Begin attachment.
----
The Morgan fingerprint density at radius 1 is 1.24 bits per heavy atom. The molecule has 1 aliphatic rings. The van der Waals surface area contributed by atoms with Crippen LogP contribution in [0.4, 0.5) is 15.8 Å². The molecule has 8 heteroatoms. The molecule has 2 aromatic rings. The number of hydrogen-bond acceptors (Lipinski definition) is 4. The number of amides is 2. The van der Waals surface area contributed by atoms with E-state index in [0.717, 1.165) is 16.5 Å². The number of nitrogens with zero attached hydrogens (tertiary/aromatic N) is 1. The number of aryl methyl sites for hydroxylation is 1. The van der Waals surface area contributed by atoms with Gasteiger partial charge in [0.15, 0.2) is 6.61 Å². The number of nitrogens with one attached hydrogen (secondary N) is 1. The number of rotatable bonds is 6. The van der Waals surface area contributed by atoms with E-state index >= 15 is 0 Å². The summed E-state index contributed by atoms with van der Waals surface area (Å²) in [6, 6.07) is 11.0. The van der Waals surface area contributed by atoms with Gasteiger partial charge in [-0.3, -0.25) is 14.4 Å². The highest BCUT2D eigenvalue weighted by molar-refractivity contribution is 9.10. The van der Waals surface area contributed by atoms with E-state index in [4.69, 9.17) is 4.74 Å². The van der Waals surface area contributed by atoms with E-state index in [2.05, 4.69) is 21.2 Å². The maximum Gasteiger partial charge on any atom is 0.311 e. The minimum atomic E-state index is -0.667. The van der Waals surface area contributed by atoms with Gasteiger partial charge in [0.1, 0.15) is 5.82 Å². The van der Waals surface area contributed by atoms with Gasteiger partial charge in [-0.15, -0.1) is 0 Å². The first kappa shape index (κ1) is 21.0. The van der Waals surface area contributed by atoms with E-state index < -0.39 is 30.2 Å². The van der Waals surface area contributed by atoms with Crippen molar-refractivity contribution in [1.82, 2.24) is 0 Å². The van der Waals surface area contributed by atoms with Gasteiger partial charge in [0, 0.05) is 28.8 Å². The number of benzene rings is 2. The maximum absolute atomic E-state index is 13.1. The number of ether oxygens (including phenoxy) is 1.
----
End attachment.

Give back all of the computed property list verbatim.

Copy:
The Morgan fingerprint density at radius 1 is 1.24 bits per heavy atom. The molecule has 1 aliphatic rings. The van der Waals surface area contributed by atoms with Crippen LogP contribution in [0.4, 0.5) is 15.8 Å². The molecule has 8 heteroatoms. The molecule has 2 aromatic rings. The number of hydrogen-bond acceptors (Lipinski definition) is 4. The number of amides is 2. The van der Waals surface area contributed by atoms with E-state index in [0.717, 1.165) is 16.5 Å². The number of nitrogens with zero attached hydrogens (tertiary/aromatic N) is 1. The number of aryl methyl sites for hydroxylation is 1. The van der Waals surface area contributed by atoms with Gasteiger partial charge in [0.15, 0.2) is 6.61 Å². The number of nitrogens with one attached hydrogen (secondary N) is 1. The number of rotatable bonds is 6. The van der Waals surface area contributed by atoms with E-state index >= 15 is 0 Å². The summed E-state index contributed by atoms with van der Waals surface area (Å²) in [6, 6.07) is 11.0. The van der Waals surface area contributed by atoms with Gasteiger partial charge in [-0.3, -0.25) is 14.4 Å². The highest BCUT2D eigenvalue weighted by molar-refractivity contribution is 9.10. The van der Waals surface area contributed by atoms with E-state index in [4.69, 9.17) is 4.74 Å². The van der Waals surface area contributed by atoms with E-state index in [2.05, 4.69) is 21.2 Å². The maximum Gasteiger partial charge on any atom is 0.311 e. The minimum atomic E-state index is -0.667. The van der Waals surface area contributed by atoms with Gasteiger partial charge in [0.1, 0.15) is 5.82 Å². The van der Waals surface area contributed by atoms with Gasteiger partial charge in [-0.15, -0.1) is 0 Å². The first kappa shape index (κ1) is 21.0. The van der Waals surface area contributed by atoms with E-state index < -0.39 is 30.2 Å². The van der Waals surface area contributed by atoms with Crippen molar-refractivity contribution in [1.82, 2.24) is 0 Å². The van der Waals surface area contributed by atoms with Gasteiger partial charge in [0, 0.05) is 28.8 Å². The number of benzene rings is 2. The maximum absolute atomic E-state index is 13.1. The number of ether oxygens (including phenoxy) is 1.